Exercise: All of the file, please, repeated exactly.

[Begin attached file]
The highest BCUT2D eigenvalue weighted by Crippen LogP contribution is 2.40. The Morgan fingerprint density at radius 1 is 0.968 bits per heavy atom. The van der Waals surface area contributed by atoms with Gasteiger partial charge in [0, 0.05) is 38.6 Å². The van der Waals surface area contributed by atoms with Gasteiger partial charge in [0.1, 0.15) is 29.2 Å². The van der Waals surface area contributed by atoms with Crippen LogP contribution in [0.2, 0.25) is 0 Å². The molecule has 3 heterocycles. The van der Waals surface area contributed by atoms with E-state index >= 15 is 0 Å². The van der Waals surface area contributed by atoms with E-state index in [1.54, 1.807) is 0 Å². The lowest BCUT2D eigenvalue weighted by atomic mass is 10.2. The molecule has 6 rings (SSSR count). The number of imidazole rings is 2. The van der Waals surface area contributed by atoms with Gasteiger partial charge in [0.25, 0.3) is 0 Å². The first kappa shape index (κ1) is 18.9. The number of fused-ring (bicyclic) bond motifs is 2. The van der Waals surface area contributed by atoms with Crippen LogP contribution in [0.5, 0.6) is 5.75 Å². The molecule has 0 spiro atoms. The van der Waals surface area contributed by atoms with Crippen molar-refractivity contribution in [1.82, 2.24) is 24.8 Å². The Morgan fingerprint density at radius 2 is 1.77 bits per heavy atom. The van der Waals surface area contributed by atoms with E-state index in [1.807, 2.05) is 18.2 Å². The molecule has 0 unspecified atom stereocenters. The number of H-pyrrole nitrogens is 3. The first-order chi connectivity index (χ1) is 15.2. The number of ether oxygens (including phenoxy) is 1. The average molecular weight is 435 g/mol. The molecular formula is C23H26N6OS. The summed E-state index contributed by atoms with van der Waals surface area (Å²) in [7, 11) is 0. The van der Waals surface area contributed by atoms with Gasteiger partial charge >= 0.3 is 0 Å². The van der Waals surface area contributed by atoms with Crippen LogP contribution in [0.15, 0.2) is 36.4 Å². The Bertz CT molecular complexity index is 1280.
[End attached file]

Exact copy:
The highest BCUT2D eigenvalue weighted by Crippen LogP contribution is 2.40. The Morgan fingerprint density at radius 1 is 0.968 bits per heavy atom. The van der Waals surface area contributed by atoms with Gasteiger partial charge in [0, 0.05) is 38.6 Å². The van der Waals surface area contributed by atoms with Gasteiger partial charge in [0.1, 0.15) is 29.2 Å². The van der Waals surface area contributed by atoms with Crippen LogP contribution in [0.2, 0.25) is 0 Å². The molecule has 3 heterocycles. The van der Waals surface area contributed by atoms with E-state index >= 15 is 0 Å². The van der Waals surface area contributed by atoms with E-state index in [1.54, 1.807) is 0 Å². The lowest BCUT2D eigenvalue weighted by atomic mass is 10.2. The molecule has 6 rings (SSSR count). The number of imidazole rings is 2. The van der Waals surface area contributed by atoms with Gasteiger partial charge in [0.25, 0.3) is 0 Å². The first kappa shape index (κ1) is 18.9. The number of fused-ring (bicyclic) bond motifs is 2. The van der Waals surface area contributed by atoms with Crippen LogP contribution in [0.5, 0.6) is 5.75 Å². The molecule has 0 spiro atoms. The van der Waals surface area contributed by atoms with Crippen molar-refractivity contribution in [1.82, 2.24) is 24.8 Å². The Morgan fingerprint density at radius 2 is 1.77 bits per heavy atom. The van der Waals surface area contributed by atoms with E-state index in [1.807, 2.05) is 18.2 Å². The molecule has 0 unspecified atom stereocenters. The number of H-pyrrole nitrogens is 3. The first-order chi connectivity index (χ1) is 15.2. The number of ether oxygens (including phenoxy) is 1. The average molecular weight is 435 g/mol. The molecular formula is C23H26N6OS. The summed E-state index contributed by atoms with van der Waals surface area (Å²) in [7, 11) is 0. The van der Waals surface area contributed by atoms with Gasteiger partial charge >= 0.3 is 0 Å². The van der Waals surface area contributed by atoms with Crippen LogP contribution in [0.15, 0.2) is 36.4 Å². The Bertz CT molecular complexity index is 1280.